The street native may be a vendor, from whom the street participant purchase.

Is the second clause correct? I mean for the "street participant," just as the "street native," to be understood as a generalized, broad role.
I care for grammar. I care not that it sound correct.


You are correct to have concerns about the sentence. If the subjunctive were more easily defined, this would be an easy thing to answer. Stack Exchange recommends that each of us try to be helpful to others. If I were more recently out of school, I'd be better at this.

I recommend that you have something that could be purchased as an object in your subordinate clause. Maybe if you saw more examples of the subjunctive, you would write a correct subjunctive sentence. Adding a modal verb to the second clause would make it more clearly hypothetical. I may be too tired, that my attempt might fail. This post may be too obtuse, that it be all for naught.

Speaking plainly, the subjunctive tends to be difficult to spot, but even more so if there's other grammar mistakes. In this case, you're lacking an object for the second clause. I think that would be enough to technically fix it, but somehow may feels like it only weakly indicates the hypothetical nature of the sentence... I think it's that it's indicating the role of the street native is hypothetical, but there's nothing that clearly indicates the second clause is hypothetical apart from the tense of the verb, and people getting verb tenses wrong is common - possibly especially in this stack exchange.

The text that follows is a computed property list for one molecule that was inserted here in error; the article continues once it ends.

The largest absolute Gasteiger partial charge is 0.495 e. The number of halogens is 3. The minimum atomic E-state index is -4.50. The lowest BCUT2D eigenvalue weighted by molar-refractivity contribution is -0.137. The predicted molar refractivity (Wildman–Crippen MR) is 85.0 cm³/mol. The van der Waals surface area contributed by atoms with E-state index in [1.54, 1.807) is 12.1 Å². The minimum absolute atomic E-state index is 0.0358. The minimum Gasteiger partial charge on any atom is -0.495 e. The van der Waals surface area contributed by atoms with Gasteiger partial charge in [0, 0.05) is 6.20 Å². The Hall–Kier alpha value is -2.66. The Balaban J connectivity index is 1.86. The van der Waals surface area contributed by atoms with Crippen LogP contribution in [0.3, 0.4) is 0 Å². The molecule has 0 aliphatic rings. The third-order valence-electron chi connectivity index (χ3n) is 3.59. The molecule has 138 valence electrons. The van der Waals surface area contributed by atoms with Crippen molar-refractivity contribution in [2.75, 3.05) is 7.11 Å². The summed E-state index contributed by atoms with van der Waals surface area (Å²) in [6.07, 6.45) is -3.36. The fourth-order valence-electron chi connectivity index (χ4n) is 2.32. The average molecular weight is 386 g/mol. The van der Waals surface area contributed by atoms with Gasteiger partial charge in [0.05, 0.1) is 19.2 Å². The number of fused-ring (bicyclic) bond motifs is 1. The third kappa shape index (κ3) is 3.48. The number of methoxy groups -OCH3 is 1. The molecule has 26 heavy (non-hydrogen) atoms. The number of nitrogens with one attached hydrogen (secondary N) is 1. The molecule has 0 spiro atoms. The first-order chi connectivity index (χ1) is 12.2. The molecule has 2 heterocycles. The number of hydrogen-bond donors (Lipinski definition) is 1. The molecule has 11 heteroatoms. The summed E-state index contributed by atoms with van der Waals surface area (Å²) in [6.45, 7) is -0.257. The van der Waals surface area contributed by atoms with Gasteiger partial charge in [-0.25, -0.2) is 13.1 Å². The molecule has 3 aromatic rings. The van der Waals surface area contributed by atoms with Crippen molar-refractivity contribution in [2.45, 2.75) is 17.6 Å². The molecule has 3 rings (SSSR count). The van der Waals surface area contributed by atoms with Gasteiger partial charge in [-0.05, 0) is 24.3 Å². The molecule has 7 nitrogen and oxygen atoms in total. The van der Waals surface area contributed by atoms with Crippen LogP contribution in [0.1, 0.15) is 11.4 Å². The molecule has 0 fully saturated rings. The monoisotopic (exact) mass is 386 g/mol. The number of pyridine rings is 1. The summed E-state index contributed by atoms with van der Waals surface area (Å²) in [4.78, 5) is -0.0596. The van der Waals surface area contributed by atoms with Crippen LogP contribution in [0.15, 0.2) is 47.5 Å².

• Thank you Ed Grimm. You have clarified the issue. One note: your second sentence requires the subjunctive; namely, that "were" replace "was" — "If the subjunctive were more easily defined, this would be..." Your examples of certain subjunctive use are great. Thank you. – Till W. Feb 24 at 16:30
  • @TillW. Thanks for catching that. I said I might be too tired. :/ – Ed Grimm Feb 24 at 18:27

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